First off, what is TikTok exactly? TikTok started as two separately owned apps from creators in China. In 2018, ByteDance bought Music.ly and merged the apps into one, and expanded the app now called TikTok into a worldwide app (Tidy & Galer, 2020). TikTok allows users to share their videos with the world and their advanced algorithm helps users easily find content related to their interests.
So, what information does TikTok collect? According to TikTok’s policy, they automatically collect user information, device information, location data, messages, metadata, and cookies (TikTok, 2020). User information is the information you provide when registering your account, such as name and email, as well as the security information you provide for account security. Device and location data includes your IP address, what type of device your using, phone service carrier, internet provider, and your gps location (if permitted). Any messages and content you create or share on the platform will be collected as well as what your preferences are and the content you interact with more so the algorithm can keep the content you see relevant.
Next, what does TikTok do with the information? TikTok uses the information they collect to troubleshoot and improve the app as needed, keep each user’s experience relative to their interests, and promote compatible advertisements. TikTok also uses information to enforce the user agreements such as age being 13 and over. TikTok also shares information with third parties and business parties. Although their policy states they do not sell your information, they do state they will share your information with business partners such as payment processors, technical support, advertisers and even researchers. Also, if TikTok decides to merge with another company, sell their company or assets, or consolidate, they are allowed to share your information with the parties involved.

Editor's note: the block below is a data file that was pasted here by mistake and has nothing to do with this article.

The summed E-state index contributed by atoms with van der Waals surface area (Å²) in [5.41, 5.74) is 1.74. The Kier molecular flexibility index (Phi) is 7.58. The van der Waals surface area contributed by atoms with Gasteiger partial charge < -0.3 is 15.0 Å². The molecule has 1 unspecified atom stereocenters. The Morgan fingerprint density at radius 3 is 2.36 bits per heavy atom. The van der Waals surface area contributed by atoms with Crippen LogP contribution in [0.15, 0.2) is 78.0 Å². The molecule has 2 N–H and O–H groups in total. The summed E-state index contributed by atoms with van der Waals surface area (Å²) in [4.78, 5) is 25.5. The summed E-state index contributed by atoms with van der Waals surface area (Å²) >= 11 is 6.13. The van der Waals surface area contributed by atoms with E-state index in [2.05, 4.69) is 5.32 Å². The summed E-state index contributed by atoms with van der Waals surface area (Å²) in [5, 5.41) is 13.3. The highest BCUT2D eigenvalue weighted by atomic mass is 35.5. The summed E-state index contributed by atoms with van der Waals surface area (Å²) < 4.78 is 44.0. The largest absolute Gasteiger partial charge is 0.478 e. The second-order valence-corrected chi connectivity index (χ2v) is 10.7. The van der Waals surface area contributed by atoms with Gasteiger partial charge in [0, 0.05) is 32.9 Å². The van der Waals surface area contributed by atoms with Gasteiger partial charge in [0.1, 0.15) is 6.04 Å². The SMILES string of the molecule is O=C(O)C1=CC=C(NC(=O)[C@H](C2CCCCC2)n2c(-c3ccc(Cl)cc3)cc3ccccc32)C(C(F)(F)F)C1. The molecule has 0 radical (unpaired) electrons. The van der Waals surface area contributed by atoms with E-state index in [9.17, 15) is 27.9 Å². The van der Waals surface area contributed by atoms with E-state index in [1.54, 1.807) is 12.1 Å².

So, whether you’re posting a quick video of a library haul or reviewing a book, remember to be mindful of what information you’re allowing the world access to. It’s becoming more important than ever to be vigilant in keeping your privacy while online.
For those who may be interested in some further reading, this article I found on the American Library Association’s Intellectual Freedom Blog is interesting! https://www.washingtonpost.com/technology/2020/11/07/pinterest-linkedin-election-disinfo/
BBC. (2020, July 20). TikTok: We are not ‘under the thumb’ of China. https://www.bbc.com/news/business-53469766
Graham, J. (2020, August 6). TikTok and privacy: What’s the problem? Perhaps the video-sharing app gathers too much data. USA Today. https://www.usatoday.com/story/tech/2020/08/06/tiktok-any-worse-privacy-and-data-mining-than-facebook/3311726001/
Tidy, J. & Galer, S. (2020, August 5). TikTok: The story of a social media giant. BBC. https://www.bbc.com/news/technology-53640724